Health not wealth : quit smoking
New research shows more Brits are stubbing out their cigarettes for good in a bid to improve their general health and wellbeing.
The Oral Health Foundation polled almost 500 smokers and found that two in three (66%) who plan to go smoke-free do so in a bid to improve their overall health.1
The study reveals more than twice as many smokers’ plan to quit to improve their health rather than because of the financial impact of smoking.
According to health experts, around 350,000 people are predicted to quit in 2019, leaving smoking rates at their lowest ever.
Dr Nigel Carter OBE, Chief Executive of the Oral Health Foundation, says: “We are delighted with these new figures. The number of people smoking in the UK continues to decline and we are getting closer to becoming a smoke-free population.
“Quitting smoking can be extremely difficult so the motivation for doing so must be strong. Wanting to improve our own health is a positive and aspirational choice. Little wonder why it is the driving force behind many of those who plan to stop smoking.”
The number of adults smoking in the UK has fallen by almost three million compared to ten years ago.
Despite this, smoking is linked to almost 500,000 hospital admissions and nearly 80,000 deaths in England alone.2
Tobacco increases the risk of heart disease, strokes, pneumonia and cancer.
“The risks of smoking are well documented, and the benefits of quitting are clear,” adds Dr Carter.
“As an oral health charity, we have seen first-hand the damage which smoking can do. It is the leading cause of mouth cancer – a disease which claims the lives of more than 2,300 people a year in the UK.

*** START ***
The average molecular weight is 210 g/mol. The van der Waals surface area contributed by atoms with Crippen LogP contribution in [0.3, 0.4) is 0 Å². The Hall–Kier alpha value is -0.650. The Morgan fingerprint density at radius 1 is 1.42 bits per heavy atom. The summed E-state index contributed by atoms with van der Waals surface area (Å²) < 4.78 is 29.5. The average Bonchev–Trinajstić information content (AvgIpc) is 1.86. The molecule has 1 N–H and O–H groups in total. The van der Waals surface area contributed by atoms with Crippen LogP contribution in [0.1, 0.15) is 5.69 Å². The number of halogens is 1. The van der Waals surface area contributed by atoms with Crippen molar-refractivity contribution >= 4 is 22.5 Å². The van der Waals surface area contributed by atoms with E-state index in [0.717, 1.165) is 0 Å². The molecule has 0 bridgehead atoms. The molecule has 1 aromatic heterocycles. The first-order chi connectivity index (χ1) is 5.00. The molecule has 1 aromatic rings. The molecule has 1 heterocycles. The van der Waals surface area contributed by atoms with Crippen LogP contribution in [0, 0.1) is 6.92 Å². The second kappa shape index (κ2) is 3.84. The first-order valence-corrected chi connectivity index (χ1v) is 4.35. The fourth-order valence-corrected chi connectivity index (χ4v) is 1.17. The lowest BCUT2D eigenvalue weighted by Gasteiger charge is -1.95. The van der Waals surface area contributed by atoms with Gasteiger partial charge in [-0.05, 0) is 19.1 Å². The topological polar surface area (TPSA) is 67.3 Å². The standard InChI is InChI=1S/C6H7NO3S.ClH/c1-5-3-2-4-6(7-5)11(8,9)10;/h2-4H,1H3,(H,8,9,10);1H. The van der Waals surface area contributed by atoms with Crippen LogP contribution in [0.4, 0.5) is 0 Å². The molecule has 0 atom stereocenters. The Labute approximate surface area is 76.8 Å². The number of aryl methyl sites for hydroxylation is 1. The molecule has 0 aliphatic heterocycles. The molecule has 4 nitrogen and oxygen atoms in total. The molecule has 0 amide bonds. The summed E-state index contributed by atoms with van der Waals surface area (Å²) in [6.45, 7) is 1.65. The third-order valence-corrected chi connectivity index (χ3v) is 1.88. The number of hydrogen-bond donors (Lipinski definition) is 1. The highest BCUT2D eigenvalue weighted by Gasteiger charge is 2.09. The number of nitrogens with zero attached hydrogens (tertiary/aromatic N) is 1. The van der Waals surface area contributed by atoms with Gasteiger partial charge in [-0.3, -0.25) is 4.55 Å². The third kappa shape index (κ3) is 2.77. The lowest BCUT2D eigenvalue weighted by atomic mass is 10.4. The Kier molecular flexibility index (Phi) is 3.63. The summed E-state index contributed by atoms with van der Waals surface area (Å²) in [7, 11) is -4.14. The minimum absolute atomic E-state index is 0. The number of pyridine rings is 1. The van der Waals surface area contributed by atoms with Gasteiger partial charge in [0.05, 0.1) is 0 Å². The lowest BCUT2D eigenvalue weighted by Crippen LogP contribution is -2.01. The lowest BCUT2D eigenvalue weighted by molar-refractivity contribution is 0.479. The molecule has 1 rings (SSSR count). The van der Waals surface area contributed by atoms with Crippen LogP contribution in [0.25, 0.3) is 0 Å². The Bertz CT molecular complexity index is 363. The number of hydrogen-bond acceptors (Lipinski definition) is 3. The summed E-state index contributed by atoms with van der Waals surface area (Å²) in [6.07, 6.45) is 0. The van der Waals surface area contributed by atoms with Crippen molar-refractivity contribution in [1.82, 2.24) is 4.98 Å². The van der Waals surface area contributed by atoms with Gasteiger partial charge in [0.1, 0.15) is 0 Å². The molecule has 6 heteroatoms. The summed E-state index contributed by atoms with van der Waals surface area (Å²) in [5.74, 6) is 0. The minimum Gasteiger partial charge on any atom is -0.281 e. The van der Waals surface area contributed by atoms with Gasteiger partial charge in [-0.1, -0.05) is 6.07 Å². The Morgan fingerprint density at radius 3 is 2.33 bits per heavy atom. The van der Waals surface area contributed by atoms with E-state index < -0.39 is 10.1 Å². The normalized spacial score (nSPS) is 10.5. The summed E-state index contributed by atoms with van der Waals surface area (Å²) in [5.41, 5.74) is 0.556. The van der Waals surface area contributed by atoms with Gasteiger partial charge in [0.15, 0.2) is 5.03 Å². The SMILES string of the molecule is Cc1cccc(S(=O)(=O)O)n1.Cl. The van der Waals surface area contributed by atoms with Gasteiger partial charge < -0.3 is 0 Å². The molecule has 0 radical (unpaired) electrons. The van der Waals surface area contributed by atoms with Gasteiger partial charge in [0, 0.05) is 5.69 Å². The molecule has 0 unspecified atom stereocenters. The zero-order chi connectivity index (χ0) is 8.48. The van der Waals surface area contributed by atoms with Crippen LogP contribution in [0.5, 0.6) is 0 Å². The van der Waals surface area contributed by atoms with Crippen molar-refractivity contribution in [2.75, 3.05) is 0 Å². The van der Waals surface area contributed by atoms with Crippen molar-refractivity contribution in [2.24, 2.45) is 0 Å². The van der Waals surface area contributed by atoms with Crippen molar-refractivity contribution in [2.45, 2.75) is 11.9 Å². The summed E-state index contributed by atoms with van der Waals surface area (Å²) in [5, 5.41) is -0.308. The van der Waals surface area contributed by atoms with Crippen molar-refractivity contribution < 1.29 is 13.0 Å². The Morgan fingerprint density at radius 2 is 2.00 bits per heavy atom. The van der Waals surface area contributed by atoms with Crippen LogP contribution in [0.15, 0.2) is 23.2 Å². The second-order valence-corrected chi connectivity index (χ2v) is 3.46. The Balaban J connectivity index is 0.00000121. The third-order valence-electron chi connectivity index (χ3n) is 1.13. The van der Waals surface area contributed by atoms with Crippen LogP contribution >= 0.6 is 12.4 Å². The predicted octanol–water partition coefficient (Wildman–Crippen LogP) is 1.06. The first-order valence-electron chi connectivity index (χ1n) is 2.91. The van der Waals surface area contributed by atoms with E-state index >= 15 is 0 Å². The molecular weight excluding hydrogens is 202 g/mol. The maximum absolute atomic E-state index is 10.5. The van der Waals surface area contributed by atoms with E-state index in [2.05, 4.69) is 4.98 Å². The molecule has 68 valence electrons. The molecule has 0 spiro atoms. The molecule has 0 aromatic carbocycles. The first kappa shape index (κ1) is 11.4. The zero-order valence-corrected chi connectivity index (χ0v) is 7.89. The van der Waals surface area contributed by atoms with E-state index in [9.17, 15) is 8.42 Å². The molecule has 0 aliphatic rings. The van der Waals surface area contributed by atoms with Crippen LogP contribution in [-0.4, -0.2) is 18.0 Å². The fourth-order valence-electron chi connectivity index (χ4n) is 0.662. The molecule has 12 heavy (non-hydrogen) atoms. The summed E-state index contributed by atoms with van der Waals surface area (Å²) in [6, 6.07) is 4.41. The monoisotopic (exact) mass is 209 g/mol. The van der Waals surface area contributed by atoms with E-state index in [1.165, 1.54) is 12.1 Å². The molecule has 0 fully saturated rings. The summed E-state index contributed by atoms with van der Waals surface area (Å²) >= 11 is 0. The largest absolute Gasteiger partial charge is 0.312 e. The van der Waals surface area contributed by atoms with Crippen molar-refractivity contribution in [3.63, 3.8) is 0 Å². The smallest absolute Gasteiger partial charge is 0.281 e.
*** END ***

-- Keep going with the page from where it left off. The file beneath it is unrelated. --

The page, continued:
Impact of Smoking on Oral Health
“Smoking also increases the chance of gum disease, as well as tooth loss. It can also turn our teeth yellow.”
“The bottom line is we will live longer, healthier lives without tobacco.”
Behind being healthier, the survey found that one in four (28%) name ‘cost’ as their reason for going smoke-free.
Over the last ten years, the price of tobacco has increased by 91%.2
According to NHS Smoke-free, most people who quit save around £250 each month on average.3
Dr Carter says: “Purchasing packs of cigarettes undoubtedly burn a sizable hole in the nation’s pockets. This extra income could instead be used to help us achieve better health.
“The cost of maintaining good oral health, through good home care and regular visits to the dentist, is far less than the cost of smoking. Not to mention more beneficial.
“The extra money can also be used to purchase higher quality, healthier foods for the family.
Further findings from the investigation revealed that sheer ‘willpower’ is what is helping quitters stay away from tobacco. Willpower was reported to be more effective than smoking cessation aids such as nicotine patches, gum and vape.